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How to find the ram type(DDR2/DDR3) of the system using command prompt? I have tried "SYSTEMINFO" in command prompt but it did not display the ram type.

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Do you know the model of your motherboard? If not, see this superuser.com/questions/175213/… then look up the manual to find out! –  Dave Jun 11 '13 at 14:03
    
possible duplicate of How can a computer/OS tell what kind of RAM is in the machine? –  terdon Jun 11 '13 at 16:42

3 Answers 3

You can use the wmic command to find out the information about your memory:

wmic MemoryChip get BankLabel, Capacity, MemoryType, TypeDetail, Speed

The MemoryType returns the type of your Memory: 21=DDR-2 etc, Here is a complete list of information you can get from the MemoryChip Class.

In my case unfortunately the type is unknown (0), but I still get some useful information: enter image description here

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Thank u. When I enter this command it displays memory type as 21 which is equal to DDR2, but the actual memory type in my slot is DDR3. It does confusing.pls explain. –  baalji av Jun 11 '13 at 15:14
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@baaljiav: What do CPU-Z, Speccy etc. show? Is there any specific reason you want to display the info at the command prompt? –  Karan Jun 11 '13 at 15:24
    
@Karan, Wouldn't CPU-Z show the same as the cmd? Indeed wouldn't the cmd be more reliable than CPU-Z? –  Pacerier May 16 at 20:47
    
@Pacerier: Phew, you're asking me about a comment posted almost 2 years back! From what I see I was responding to the OP saying that wmic's output wasn't matching the actual memory he installed, and thus suggested double-checking with CPU-Z, Speecy and the like. –  Karan May 16 at 20:58

There is software out there that gathers information on some of the main devices of your system.

These programs will display the details for you (and more). A screen shot of what you are looking for:

enter image description here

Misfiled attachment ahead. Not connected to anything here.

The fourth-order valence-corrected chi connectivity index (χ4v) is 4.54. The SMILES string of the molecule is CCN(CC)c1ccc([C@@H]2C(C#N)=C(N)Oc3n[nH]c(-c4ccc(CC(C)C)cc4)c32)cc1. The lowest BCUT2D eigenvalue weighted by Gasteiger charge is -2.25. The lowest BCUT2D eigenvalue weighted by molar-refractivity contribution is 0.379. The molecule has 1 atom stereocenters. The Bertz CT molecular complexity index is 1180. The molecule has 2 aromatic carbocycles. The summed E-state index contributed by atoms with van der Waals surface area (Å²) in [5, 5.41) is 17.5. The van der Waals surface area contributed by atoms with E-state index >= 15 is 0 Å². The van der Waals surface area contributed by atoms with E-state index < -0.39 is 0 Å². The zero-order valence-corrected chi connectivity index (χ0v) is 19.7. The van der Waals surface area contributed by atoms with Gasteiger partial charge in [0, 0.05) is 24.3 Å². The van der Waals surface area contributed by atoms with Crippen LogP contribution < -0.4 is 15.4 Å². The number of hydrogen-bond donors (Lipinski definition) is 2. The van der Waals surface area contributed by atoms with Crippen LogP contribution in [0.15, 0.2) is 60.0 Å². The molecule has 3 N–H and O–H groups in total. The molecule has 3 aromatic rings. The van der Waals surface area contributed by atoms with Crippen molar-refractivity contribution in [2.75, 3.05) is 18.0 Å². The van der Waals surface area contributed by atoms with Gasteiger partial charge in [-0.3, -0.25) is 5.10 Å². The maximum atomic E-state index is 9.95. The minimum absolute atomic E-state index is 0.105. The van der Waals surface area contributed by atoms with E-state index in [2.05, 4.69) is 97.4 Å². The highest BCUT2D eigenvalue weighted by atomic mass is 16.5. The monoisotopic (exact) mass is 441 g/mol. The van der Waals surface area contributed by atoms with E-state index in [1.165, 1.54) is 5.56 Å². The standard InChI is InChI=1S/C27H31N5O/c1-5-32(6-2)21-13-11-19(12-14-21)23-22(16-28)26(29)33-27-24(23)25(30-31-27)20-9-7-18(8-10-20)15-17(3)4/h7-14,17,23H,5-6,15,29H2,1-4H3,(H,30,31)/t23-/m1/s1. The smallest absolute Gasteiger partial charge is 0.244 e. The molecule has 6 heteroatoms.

Now, as per the excellent comment left by Breakthrough, he wrote (I've copied it in case for any reason he decides to delete his comment)

You can run CPU-Z from a command prompt, and using the -txt=report.txt will place the CPU-Z output into the file report.txt without invoking the GUI (it also mentions a -console switch to output the information to STDOUT, but says it works under Windows XP only for some reason). See additional parameters here for additional details. – Breakthrough

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You can run CPU-Z from a command prompt, and using the -txt=report.txt will place the CPU-Z output into the file report.txt without invoking the GUI (it also mentions a -console switch to output the information to STDOUT, but says it works under Windows XP only for some reason). See additional parameters here for additional details. –  Breakthrough Jun 11 '13 at 14:25

Another alternative you can use, which is free, is Speccy....by the same people who make CCleaner.

It gives you all your hardware specs, as well as temps, voltages, and other data in real time

Speccy

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Why didi Speccy get 0 votes but CPU-Z get 10 upvotes? –  Pacerier May 16 at 20:51
    
@Pacerier: I see you didn't upvote it either. :) Raising this issue is pointless, especially on 2 year old answers. You've been around long enough to know that sometimes there's no (apparent) rhyme or reason for people's voting. I've seen better answers (not saying this is one) with far less votes or even none compared to worse answers, with the latter even being accepted by the OPs sometimes. That's just how it is. If you want to debate this the best place is Meta, or Chat. –  Karan May 16 at 21:02

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